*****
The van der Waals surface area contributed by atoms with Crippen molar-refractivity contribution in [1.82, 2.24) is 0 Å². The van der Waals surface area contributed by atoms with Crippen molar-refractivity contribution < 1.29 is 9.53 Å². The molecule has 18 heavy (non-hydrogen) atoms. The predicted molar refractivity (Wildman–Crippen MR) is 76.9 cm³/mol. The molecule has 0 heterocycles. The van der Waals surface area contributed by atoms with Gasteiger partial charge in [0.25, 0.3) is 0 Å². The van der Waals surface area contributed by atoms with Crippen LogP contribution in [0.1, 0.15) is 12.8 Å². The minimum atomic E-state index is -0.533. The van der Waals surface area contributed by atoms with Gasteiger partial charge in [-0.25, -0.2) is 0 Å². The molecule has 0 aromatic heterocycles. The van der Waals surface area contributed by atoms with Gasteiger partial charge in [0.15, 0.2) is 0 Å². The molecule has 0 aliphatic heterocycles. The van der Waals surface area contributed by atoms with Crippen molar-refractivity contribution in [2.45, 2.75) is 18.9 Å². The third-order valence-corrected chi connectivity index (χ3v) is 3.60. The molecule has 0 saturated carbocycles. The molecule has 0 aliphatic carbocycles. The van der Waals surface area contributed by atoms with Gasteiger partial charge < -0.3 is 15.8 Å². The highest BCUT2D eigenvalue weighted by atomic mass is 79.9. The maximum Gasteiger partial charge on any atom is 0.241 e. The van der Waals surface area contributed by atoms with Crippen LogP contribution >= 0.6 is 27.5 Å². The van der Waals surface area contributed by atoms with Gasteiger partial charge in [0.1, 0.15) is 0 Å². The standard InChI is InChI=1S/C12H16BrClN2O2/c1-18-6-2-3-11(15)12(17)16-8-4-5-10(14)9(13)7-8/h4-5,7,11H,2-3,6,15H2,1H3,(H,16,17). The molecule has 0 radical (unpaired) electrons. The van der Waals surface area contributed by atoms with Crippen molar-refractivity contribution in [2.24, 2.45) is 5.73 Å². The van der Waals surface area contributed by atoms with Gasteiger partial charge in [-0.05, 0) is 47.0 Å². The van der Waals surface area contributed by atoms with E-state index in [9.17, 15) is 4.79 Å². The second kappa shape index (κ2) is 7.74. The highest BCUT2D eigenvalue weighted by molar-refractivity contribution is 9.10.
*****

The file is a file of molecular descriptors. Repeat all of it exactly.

The van der Waals surface area contributed by atoms with Crippen molar-refractivity contribution in [1.82, 2.24) is 0 Å². The van der Waals surface area contributed by atoms with Crippen molar-refractivity contribution < 1.29 is 9.53 Å². The molecule has 18 heavy (non-hydrogen) atoms. The predicted molar refractivity (Wildman–Crippen MR) is 76.9 cm³/mol. The molecule has 0 heterocycles. The van der Waals surface area contributed by atoms with Gasteiger partial charge in [0.25, 0.3) is 0 Å². The van der Waals surface area contributed by atoms with Crippen LogP contribution in [0.1, 0.15) is 12.8 Å². The minimum atomic E-state index is -0.533. The van der Waals surface area contributed by atoms with Gasteiger partial charge in [-0.25, -0.2) is 0 Å². The molecule has 0 aromatic heterocycles. The van der Waals surface area contributed by atoms with Gasteiger partial charge in [0.15, 0.2) is 0 Å². The molecule has 0 aliphatic heterocycles. The van der Waals surface area contributed by atoms with Crippen molar-refractivity contribution in [2.45, 2.75) is 18.9 Å². The third-order valence-corrected chi connectivity index (χ3v) is 3.60. The molecule has 0 saturated carbocycles. The molecule has 0 aliphatic carbocycles. The van der Waals surface area contributed by atoms with Gasteiger partial charge < -0.3 is 15.8 Å². The highest BCUT2D eigenvalue weighted by atomic mass is 79.9. The maximum Gasteiger partial charge on any atom is 0.241 e. The van der Waals surface area contributed by atoms with Crippen LogP contribution >= 0.6 is 27.5 Å². The van der Waals surface area contributed by atoms with Gasteiger partial charge in [0.1, 0.15) is 0 Å². The standard InChI is InChI=1S/C12H16BrClN2O2/c1-18-6-2-3-11(15)12(17)16-8-4-5-10(14)9(13)7-8/h4-5,7,11H,2-3,6,15H2,1H3,(H,16,17). The molecule has 0 radical (unpaired) electrons. The van der Waals surface area contributed by atoms with Crippen molar-refractivity contribution in [2.24, 2.45) is 5.73 Å². The van der Waals surface area contributed by atoms with Gasteiger partial charge in [-0.05, 0) is 47.0 Å². The van der Waals surface area contributed by atoms with E-state index in [9.17, 15) is 4.79 Å². The second kappa shape index (κ2) is 7.74. The highest BCUT2D eigenvalue weighted by molar-refractivity contribution is 9.10.